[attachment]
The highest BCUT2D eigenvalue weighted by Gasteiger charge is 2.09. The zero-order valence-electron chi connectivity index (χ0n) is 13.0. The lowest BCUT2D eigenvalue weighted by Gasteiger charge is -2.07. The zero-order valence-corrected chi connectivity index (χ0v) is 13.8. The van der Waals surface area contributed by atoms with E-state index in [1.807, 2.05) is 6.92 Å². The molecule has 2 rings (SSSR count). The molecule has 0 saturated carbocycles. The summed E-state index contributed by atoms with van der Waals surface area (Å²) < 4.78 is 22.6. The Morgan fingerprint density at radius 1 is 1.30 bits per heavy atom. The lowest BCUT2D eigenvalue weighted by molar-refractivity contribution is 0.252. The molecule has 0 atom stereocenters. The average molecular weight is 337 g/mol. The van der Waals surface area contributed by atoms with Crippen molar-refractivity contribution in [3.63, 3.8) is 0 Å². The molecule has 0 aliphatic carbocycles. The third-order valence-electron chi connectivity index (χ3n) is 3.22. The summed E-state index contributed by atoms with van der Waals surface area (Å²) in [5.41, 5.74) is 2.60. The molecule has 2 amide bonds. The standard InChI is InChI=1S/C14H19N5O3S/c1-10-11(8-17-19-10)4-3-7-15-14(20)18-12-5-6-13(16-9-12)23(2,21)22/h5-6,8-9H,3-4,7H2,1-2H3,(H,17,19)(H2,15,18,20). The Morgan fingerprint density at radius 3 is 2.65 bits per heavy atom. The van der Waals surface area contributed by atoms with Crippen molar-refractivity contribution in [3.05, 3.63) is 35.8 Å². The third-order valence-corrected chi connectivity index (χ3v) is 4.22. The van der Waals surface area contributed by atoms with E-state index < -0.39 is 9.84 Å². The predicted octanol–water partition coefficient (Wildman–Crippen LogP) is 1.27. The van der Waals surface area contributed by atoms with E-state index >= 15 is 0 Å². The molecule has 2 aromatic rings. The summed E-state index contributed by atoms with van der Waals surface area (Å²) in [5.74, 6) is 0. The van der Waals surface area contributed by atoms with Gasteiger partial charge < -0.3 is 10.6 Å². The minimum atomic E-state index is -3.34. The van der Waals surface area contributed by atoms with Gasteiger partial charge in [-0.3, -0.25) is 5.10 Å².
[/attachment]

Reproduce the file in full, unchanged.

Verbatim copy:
The highest BCUT2D eigenvalue weighted by Gasteiger charge is 2.09. The zero-order valence-electron chi connectivity index (χ0n) is 13.0. The lowest BCUT2D eigenvalue weighted by Gasteiger charge is -2.07. The zero-order valence-corrected chi connectivity index (χ0v) is 13.8. The van der Waals surface area contributed by atoms with E-state index in [1.807, 2.05) is 6.92 Å². The molecule has 2 rings (SSSR count). The molecule has 0 saturated carbocycles. The summed E-state index contributed by atoms with van der Waals surface area (Å²) < 4.78 is 22.6. The Morgan fingerprint density at radius 1 is 1.30 bits per heavy atom. The lowest BCUT2D eigenvalue weighted by molar-refractivity contribution is 0.252. The molecule has 0 atom stereocenters. The average molecular weight is 337 g/mol. The van der Waals surface area contributed by atoms with Crippen molar-refractivity contribution in [3.63, 3.8) is 0 Å². The molecule has 0 aliphatic carbocycles. The third-order valence-electron chi connectivity index (χ3n) is 3.22. The summed E-state index contributed by atoms with van der Waals surface area (Å²) in [5.41, 5.74) is 2.60. The molecule has 2 amide bonds. The standard InChI is InChI=1S/C14H19N5O3S/c1-10-11(8-17-19-10)4-3-7-15-14(20)18-12-5-6-13(16-9-12)23(2,21)22/h5-6,8-9H,3-4,7H2,1-2H3,(H,17,19)(H2,15,18,20). The Morgan fingerprint density at radius 3 is 2.65 bits per heavy atom. The van der Waals surface area contributed by atoms with Crippen molar-refractivity contribution in [3.05, 3.63) is 35.8 Å². The third-order valence-corrected chi connectivity index (χ3v) is 4.22. The van der Waals surface area contributed by atoms with E-state index < -0.39 is 9.84 Å². The predicted octanol–water partition coefficient (Wildman–Crippen LogP) is 1.27. The van der Waals surface area contributed by atoms with E-state index >= 15 is 0 Å². The molecule has 2 aromatic rings. The summed E-state index contributed by atoms with van der Waals surface area (Å²) in [5.74, 6) is 0. The van der Waals surface area contributed by atoms with Gasteiger partial charge < -0.3 is 10.6 Å². The minimum atomic E-state index is -3.34. The van der Waals surface area contributed by atoms with Gasteiger partial charge in [-0.3, -0.25) is 5.10 Å².